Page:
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  1. #1
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    Default So if you feed Apis mellifera with royal jelly from Apis ceranae, will you get mutant

    Epigenetic Modification of Gene Expression in Honey Bees by Heterospecific Gland Secretions
    So if you feed Apis mellifera with royal jelly from Apis ceranae, will you get mutant Godzilla bees?
    Royal jelly (RJ) contains a range of proteins, amino acids, vitamins and nucleic acids. MicroRNA (miRNA) has been found to play an important role in regulating the expression of protein-coding genes and cell biology. Heterospecific royal jelly can modify gene expression in honey bees through an epigenetic mechanism.
    http://www.plosone.org/article/info%...l.pone.0043727
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  2. #2
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    Default Re: So if you feed Apis mellifera with royal jelly from Apis ceranae, will you get mu

    I seriously doubt it but if what you said was true i would think the royal jelly for that genus would already be the perfect mixture for queen health and vitality.

  3. #3
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    Default Re: So if you feed Apis mellifera with royal jelly from Apis ceranae, will you get mu

    Thank you for noticing. I would not want to play around with nature that far to the extreme. I think that would be a few leaps above bringing scutellata to Brazil. We know how that adventure goes.
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  4. #4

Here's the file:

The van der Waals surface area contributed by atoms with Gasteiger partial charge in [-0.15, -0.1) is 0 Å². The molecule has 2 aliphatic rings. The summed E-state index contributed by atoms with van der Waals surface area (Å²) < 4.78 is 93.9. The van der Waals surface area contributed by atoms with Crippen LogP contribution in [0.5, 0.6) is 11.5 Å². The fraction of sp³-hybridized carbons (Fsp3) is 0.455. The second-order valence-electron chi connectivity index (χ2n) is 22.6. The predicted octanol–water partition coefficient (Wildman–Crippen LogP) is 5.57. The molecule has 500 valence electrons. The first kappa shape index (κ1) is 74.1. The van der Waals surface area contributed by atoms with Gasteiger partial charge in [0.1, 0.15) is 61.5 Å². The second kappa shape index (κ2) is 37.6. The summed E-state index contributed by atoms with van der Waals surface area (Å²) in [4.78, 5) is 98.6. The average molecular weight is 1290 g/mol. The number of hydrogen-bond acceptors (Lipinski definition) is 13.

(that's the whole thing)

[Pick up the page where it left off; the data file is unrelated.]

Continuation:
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    Default Re: So if you feed Apis mellifera with royal jelly from Apis ceranae, will you get mu

    The article said that melli mirna was eight fold more active and if I read correctly only the mirna that effects the ability to smell was more active in cera.... That said they had found the protein in royal jelly that when increased allowed them to create a queen two and a half times larger but that article didn't come out and say if she was viable... Think comb size and worker rejection would kick in and it would have to be a man made queen cell.... I am one of those that would love to see it for the pure science.

  5. #5
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    Default Re: So if you feed Apis mellifera with royal jelly from Apis ceranae, will you get mu

    Quote Originally Posted by danmcm View Post
    I am one of those that would love to see it for the pure science.
    Right there with you. I wouldn't be able to resist from sheer curiosity.

  6. #6
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    Default Re: So if you feed Apis mellifera with royal jelly from Apis ceranae, will you get mu

    This is all way above my head, but does this mean that workers in a starter hive could influence the genetic makeup of queens, ie docility of the queen etc.

  7. #7
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    Default Re: So if you feed Apis mellifera with royal jelly from Apis ceranae, will you get mu

    It could be if the workers are as divergent as Apis dorsata, or Apis florea, or Apis ceranae are to Apis mellifera the royal jelly fed will alter the proteins in the brood.
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  8. #8
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    Default Re: So if you feed Apis mellifera with royal jelly from Apis ceranae, will you get mu

    Quote Originally Posted by Radar View Post
    This is all way above my head, but does this mean that workers in a starter hive could influence the genetic makeup of queens, ie docility of the queen etc.